An Examination of the Relational Aspects of Leadership Credibility, Psychological Contract Breach and Violation, and Interactional Justice
Johnson, Nicole Annette
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Especially during times of intense change, managers may negatively impact the quality of employee-manager relationships by breaching or violating psychological contract terms and exhibiting unfair treatment (i.e., interactional injustice) in the workplace. A psychological contract is conceptualized as an exmployee's perception or individualistic belief about the reciprocal and promissory nature of the employment relationship (Argyris, 1960; Levinson, Price, Munden, Mandl, & Solley, 1966; Rousseau, 1989, 1990, 1995; Schein, 1965, 1994). Misperceptions surrounding contractual changes and perceived misalignments between managers' words and deeds have contributed to employee perceptions of contract breach and violation, which are linked to negative employee attitudes and behaviors (Andersson, 1996; Morrison & Robinson, 1997; Pate, Martin, & Staines, 2000; Rousseau, 1995). Employees may simultaneously experience interactional injustice when managers act in disparaging ways and fail to provide adequate explanations (Bies, 1989; Bies & Moag, 1986). Leadership literature has provided evidence that high-quality leadership can positively influence employees' behaviors and attitudes and increase perceptions of workplace fairness (Dirks & Ferrin, 2002; Kickul, Gundry, & Posig, 2005; Kouzes & Posner, 2003). However, the relational role of leadership credibility, within the context of psychological contract breach and violation and interactional justice, has not been examined in leadership, psychological contract, and organizational justice literatures. This study was designed to explore the relationships between leadership credibility, interactional justice, and psychological contract breach and violation. The results of the study confirmed that employees' perceptions about leaders' credibility does strongly relate to managerial violation, interpersonal justice, and informational justice.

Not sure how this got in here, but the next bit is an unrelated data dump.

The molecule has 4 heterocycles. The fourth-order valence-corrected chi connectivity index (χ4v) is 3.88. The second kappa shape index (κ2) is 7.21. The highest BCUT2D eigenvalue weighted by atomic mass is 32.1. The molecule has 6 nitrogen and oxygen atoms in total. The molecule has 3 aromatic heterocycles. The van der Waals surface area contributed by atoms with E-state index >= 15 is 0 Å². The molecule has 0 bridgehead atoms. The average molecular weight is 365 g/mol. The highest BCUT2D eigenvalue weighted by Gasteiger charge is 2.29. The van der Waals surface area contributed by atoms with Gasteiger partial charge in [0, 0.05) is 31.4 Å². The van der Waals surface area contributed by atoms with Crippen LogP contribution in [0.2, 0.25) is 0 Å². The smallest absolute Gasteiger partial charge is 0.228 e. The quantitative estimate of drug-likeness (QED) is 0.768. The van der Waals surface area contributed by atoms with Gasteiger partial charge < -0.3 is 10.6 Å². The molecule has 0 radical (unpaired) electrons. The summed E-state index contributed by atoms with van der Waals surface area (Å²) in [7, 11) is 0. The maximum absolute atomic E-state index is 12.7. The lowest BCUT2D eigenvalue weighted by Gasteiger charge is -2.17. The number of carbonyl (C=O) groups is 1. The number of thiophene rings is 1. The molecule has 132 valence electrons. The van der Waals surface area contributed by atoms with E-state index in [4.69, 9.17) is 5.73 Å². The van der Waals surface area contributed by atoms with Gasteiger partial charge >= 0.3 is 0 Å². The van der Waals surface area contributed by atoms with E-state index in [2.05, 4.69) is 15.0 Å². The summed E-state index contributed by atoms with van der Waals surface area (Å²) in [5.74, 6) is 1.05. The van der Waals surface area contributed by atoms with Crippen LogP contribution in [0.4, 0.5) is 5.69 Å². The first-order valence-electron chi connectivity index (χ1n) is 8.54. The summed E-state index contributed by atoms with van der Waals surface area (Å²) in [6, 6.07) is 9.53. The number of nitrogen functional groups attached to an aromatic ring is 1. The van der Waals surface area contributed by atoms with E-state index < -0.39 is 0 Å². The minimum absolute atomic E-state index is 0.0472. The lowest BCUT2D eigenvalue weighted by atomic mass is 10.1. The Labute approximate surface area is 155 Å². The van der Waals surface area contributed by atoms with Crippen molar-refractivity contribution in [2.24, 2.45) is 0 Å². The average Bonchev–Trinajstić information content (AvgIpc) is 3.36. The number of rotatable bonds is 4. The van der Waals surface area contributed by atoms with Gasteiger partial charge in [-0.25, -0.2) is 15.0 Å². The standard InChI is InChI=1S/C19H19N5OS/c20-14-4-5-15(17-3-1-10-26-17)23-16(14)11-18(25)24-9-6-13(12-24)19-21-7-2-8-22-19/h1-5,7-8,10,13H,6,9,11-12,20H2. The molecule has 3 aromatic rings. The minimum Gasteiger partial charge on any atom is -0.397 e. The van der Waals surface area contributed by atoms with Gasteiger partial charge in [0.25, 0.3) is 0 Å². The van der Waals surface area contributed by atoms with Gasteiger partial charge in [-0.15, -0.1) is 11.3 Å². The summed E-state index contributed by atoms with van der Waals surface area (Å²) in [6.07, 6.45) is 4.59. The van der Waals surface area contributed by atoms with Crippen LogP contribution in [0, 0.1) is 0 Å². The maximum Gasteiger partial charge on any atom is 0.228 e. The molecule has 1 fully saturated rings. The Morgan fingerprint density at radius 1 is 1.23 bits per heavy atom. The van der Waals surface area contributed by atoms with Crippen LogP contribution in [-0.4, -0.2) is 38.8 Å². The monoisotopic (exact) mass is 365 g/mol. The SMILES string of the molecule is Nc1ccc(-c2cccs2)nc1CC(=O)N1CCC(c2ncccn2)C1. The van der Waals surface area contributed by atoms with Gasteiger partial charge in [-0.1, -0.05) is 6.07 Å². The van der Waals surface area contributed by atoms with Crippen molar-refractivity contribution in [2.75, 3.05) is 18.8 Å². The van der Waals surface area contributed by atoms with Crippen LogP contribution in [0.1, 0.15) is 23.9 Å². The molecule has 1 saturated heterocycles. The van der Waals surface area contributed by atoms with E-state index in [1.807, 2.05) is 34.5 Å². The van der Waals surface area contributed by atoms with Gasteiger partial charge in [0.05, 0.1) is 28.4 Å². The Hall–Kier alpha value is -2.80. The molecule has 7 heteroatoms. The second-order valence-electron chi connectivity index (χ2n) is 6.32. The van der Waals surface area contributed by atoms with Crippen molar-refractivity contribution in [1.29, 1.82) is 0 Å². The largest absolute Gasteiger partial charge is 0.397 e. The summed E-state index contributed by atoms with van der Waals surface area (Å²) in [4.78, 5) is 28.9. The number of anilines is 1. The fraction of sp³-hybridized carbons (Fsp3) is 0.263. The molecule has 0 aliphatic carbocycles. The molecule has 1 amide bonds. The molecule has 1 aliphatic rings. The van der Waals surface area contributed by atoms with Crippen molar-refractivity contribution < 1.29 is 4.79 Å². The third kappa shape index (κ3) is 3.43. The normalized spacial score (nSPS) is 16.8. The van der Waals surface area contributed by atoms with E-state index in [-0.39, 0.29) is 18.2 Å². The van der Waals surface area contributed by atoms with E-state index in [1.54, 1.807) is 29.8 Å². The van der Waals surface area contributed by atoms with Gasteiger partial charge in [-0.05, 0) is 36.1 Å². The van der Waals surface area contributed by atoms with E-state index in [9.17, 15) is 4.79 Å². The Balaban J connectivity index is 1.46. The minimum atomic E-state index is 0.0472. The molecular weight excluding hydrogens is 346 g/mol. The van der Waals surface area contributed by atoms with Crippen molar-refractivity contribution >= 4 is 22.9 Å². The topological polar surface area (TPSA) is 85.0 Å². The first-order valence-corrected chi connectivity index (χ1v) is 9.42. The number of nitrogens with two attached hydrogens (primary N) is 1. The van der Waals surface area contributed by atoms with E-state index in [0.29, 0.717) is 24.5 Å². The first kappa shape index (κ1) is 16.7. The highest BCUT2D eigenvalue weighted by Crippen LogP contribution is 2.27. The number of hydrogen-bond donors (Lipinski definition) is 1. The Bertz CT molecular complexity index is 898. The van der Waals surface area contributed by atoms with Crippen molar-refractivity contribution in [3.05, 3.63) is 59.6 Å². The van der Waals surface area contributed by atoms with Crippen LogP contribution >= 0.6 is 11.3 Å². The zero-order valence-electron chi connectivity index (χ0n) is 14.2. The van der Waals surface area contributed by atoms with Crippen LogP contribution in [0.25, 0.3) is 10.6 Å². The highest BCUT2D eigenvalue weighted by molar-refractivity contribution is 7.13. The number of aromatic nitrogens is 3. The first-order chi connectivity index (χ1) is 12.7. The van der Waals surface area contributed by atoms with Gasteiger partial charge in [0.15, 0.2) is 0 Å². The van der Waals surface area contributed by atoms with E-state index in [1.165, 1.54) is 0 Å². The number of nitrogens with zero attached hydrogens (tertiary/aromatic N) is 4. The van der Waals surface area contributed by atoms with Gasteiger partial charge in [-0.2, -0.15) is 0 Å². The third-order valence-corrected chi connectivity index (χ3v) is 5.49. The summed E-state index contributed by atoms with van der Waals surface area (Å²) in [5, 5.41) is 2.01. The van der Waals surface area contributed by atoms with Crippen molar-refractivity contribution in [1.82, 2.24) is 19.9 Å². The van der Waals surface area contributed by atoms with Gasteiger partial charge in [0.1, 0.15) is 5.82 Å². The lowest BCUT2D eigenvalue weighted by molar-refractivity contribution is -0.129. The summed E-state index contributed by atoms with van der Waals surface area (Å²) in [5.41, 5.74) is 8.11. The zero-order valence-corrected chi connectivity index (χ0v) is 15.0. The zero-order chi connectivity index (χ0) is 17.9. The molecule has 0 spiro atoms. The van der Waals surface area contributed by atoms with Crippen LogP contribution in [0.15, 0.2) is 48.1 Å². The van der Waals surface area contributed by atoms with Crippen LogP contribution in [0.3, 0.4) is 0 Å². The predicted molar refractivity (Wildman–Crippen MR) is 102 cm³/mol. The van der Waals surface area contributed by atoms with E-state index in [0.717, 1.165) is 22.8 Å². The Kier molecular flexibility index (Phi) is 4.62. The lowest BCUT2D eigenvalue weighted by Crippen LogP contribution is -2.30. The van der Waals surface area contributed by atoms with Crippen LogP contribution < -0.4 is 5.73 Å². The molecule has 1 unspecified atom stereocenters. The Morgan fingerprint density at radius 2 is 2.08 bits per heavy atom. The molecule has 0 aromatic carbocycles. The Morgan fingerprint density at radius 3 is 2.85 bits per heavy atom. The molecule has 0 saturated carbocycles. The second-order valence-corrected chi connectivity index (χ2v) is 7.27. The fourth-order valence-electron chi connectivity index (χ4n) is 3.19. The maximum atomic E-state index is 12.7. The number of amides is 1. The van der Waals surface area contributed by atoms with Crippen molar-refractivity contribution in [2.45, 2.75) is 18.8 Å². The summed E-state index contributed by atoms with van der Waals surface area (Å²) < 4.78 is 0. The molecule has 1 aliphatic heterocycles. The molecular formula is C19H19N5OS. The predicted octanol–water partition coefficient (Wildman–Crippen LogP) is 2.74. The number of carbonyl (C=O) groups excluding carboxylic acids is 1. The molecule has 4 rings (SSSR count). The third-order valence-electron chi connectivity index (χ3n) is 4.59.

- Doctoral Dissertations